Laura Anne Gilman
November 13, 2010
Face the Fiction
Saturday November 13, 2010
7:00 p - 10:00 p
Borders Books & Music
235 Interstate Shopping Center
Ramsey, NJ 07446
201.760.1967

For those arriving early, please join us at 7pm for our open
mic-style Whispers From Beyond from 7-8pm. This group
meets on the second Saturday of each month and spotlights
guest speakers from SF and genre related fields of interest.

This group meets on the second Saturday of each month and
spotlights guest speakers from SF and genre related fields of
interest. This month we welcome Laura Anne Gilman, author
of the amazing Cosa Nostradamus and Vineart War series.  
Join us for a fantastic author and what promises to be a
great time!
Face the  Fiction Presents:
Laura Anne Gilman
November 13th, 2010

Dateline Borders Ramsey

It was a crazy day for everyone on Saturday as we all raced
to Borders for Face the Fiction's monthly author
presentation. The beautiful weather of the day provided
concealment for Loki, who was apparently running about
and making everyone's life a bit more hectic than normal. Car
problems, back-wrenching patio block installation, missing
books, and allergies were just a few of the issues plaguing
the attendees, but in spite of the machinations of Norse
trickster gods, we managed to have a really grand night out.

Kate Landis and I arrived nice and early and were met by
Gene McGrath. We helped the kind folks at Borders set up
the chairs in what Bill Wagner referred to as a 'Bifurcated
Arena' in order to make sure that Borders' customers were
able to access the Psychology and Children Sections. Laura
Anne Gilman arrived nice and early, no thanks to her rented
Kia (which led to comments about the road-worthiness of
the visor-less punchline-mobile), and as folks filtered in we
began to discuss a variety of topics from automobiles, to evil
delicatessens, to getting oriented in the City, to finding the
best places to have fun in the metro area. All the while,
apparently the Borders team was being plagued by
inventory elves who showed books on hand that never
arrived in the store, much
to our collective chagrin.

As many of us settled in, I gave Laura Anne a quick
introduction (people were not there to see me after all), and
the night took off like a shot. We started by talking a bit
about the Retrievers series of Urban Fantasy novels and the
concepts that went into that fun series. Laura Anne
explained her process of world-building and her need for a
rational and scientific process behind the magic in her
setting. For those who have never read the series, which is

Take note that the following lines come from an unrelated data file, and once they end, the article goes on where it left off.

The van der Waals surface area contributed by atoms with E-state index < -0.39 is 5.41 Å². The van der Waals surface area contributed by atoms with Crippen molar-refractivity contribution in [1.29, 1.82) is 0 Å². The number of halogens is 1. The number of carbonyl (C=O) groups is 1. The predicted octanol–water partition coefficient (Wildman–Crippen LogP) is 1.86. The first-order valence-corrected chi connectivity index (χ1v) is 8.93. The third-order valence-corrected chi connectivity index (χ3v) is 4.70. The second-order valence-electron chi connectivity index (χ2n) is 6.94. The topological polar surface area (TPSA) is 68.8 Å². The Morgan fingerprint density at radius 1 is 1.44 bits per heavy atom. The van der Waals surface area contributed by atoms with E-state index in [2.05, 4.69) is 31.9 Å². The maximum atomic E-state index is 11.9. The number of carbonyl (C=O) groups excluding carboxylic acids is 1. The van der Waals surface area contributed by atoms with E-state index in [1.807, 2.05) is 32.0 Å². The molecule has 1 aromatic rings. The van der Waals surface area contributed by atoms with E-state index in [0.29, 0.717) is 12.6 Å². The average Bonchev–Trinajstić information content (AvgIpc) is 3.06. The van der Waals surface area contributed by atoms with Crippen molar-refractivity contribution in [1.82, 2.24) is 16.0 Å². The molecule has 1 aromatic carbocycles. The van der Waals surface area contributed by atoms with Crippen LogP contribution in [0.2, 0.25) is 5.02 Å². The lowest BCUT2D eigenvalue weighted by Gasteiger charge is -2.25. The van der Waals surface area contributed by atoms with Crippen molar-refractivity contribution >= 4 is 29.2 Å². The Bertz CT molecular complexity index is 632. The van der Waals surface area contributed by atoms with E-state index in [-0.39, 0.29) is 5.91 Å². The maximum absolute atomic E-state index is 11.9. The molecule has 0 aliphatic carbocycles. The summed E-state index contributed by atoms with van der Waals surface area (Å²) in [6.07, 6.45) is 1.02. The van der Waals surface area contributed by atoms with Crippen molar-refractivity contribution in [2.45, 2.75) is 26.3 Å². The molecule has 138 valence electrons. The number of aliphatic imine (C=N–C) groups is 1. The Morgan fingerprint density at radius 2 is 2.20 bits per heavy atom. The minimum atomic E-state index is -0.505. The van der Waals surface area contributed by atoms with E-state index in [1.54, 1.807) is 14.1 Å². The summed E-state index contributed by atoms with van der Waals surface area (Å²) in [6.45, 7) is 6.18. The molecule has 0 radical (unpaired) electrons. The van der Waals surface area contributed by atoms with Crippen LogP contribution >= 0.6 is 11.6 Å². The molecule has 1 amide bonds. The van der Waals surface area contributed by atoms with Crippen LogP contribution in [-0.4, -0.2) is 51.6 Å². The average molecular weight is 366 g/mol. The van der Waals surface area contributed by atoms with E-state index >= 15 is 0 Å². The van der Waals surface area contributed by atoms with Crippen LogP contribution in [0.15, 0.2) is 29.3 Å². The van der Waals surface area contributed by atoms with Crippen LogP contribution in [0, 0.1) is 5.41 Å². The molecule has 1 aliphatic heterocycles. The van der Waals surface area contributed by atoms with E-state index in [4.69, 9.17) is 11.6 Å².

set in
Laura Anne's Cosa Nostradamus universe (as Laura Anne
pointed out, she is not averse to playing with a loaded pun),
the magic of that world is based off the idea of electricity and
something called Current. The idea is that the human body
uses electricity and processes Current, but some special
people can channel and direct that Current to perform
magical actions. In the case of each of the
protagonists in the Cosa Nostradamus Universe, they have a
specific ability that they have learned to use in an interesting
way.

The Retrievers, which I highly recommend as it is a great
series which I highly enjoy, features the character of Wren
Valere. Wren's main ability is in being unnoticed and
unnoticeable. The way that it was described by Laura Anne:
Have you ever met folks who just seem to appear out of
nowhere or have been standing next to you for a while but
you never noticed, well that's Wren. Finding a way
to use her handicap for best effect, Wren realized that she
could make quite the career as a thief, however as she did
not want to end up on the wrong side of the law, she mainly
gets hired to steal back items that have been wrongfully
taken from their owners. This is an occupation that she is
quite adept at, and with the aid of her business partner,
Sergei Didier, and her demonic friend PB (a miniature
red-eyed polar bear sporting a fedora and a wicked sense of
humor). One of the recurring themes that we discussed at
length was the concept of fitting in between human nulls
(non-magical folk), human talents, and fatae (non-humans),
and of bullying between the more powerful creatures and
their less powerful neighbors (a subject that has been in the
news a lot lately). We discussed a lot of Wren's adventures
and the tie-ins to the P.U.P.I (Private Unaffiliated Paranormal
Investigators) or PSI series featuring Bonnie and her pack of
paranormal criminologists.

We wandered then into a long discussion of the whole PSI